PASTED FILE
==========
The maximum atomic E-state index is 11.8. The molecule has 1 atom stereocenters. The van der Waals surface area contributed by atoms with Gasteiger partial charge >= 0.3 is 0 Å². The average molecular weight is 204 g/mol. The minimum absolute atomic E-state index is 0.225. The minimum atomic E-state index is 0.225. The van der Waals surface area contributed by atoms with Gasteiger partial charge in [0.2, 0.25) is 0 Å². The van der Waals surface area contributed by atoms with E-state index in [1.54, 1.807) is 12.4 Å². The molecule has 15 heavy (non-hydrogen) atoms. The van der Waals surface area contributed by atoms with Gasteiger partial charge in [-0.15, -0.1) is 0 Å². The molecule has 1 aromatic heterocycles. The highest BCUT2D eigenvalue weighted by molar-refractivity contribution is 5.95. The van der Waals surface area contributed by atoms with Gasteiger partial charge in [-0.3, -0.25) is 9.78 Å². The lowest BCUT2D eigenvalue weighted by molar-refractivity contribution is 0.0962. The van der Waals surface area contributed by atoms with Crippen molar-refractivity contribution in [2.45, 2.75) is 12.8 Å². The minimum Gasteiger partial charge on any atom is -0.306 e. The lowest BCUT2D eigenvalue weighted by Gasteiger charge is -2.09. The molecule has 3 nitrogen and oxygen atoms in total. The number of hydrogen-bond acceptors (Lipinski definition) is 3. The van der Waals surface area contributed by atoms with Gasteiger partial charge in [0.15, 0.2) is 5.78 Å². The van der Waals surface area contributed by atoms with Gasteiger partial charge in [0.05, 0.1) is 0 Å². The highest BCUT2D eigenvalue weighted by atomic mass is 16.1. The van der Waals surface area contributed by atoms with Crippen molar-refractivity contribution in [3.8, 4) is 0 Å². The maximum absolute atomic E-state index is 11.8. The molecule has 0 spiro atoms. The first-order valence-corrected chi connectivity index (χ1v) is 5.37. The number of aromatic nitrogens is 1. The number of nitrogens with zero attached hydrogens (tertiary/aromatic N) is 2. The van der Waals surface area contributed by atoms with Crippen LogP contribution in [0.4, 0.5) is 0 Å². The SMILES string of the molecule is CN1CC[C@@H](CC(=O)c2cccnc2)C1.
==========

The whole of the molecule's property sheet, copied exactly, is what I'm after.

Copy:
The maximum atomic E-state index is 11.8. The molecule has 1 atom stereocenters. The van der Waals surface area contributed by atoms with Gasteiger partial charge >= 0.3 is 0 Å². The average molecular weight is 204 g/mol. The minimum absolute atomic E-state index is 0.225. The minimum atomic E-state index is 0.225. The van der Waals surface area contributed by atoms with Gasteiger partial charge in [0.2, 0.25) is 0 Å². The van der Waals surface area contributed by atoms with E-state index in [1.54, 1.807) is 12.4 Å². The molecule has 15 heavy (non-hydrogen) atoms. The van der Waals surface area contributed by atoms with Gasteiger partial charge in [-0.15, -0.1) is 0 Å². The molecule has 1 aromatic heterocycles. The highest BCUT2D eigenvalue weighted by molar-refractivity contribution is 5.95. The van der Waals surface area contributed by atoms with Gasteiger partial charge in [-0.3, -0.25) is 9.78 Å². The lowest BCUT2D eigenvalue weighted by molar-refractivity contribution is 0.0962. The van der Waals surface area contributed by atoms with Crippen molar-refractivity contribution in [2.45, 2.75) is 12.8 Å². The minimum Gasteiger partial charge on any atom is -0.306 e. The lowest BCUT2D eigenvalue weighted by Gasteiger charge is -2.09. The molecule has 3 nitrogen and oxygen atoms in total. The number of hydrogen-bond acceptors (Lipinski definition) is 3. The van der Waals surface area contributed by atoms with Gasteiger partial charge in [0.15, 0.2) is 5.78 Å². The van der Waals surface area contributed by atoms with Gasteiger partial charge in [0.05, 0.1) is 0 Å². The highest BCUT2D eigenvalue weighted by atomic mass is 16.1. The van der Waals surface area contributed by atoms with Crippen molar-refractivity contribution in [3.8, 4) is 0 Å². The maximum absolute atomic E-state index is 11.8. The molecule has 0 spiro atoms. The first-order valence-corrected chi connectivity index (χ1v) is 5.37. The number of aromatic nitrogens is 1. The number of nitrogens with zero attached hydrogens (tertiary/aromatic N) is 2. The van der Waals surface area contributed by atoms with Crippen LogP contribution in [0.4, 0.5) is 0 Å². The SMILES string of the molecule is CN1CC[C@@H](CC(=O)c2cccnc2)C1.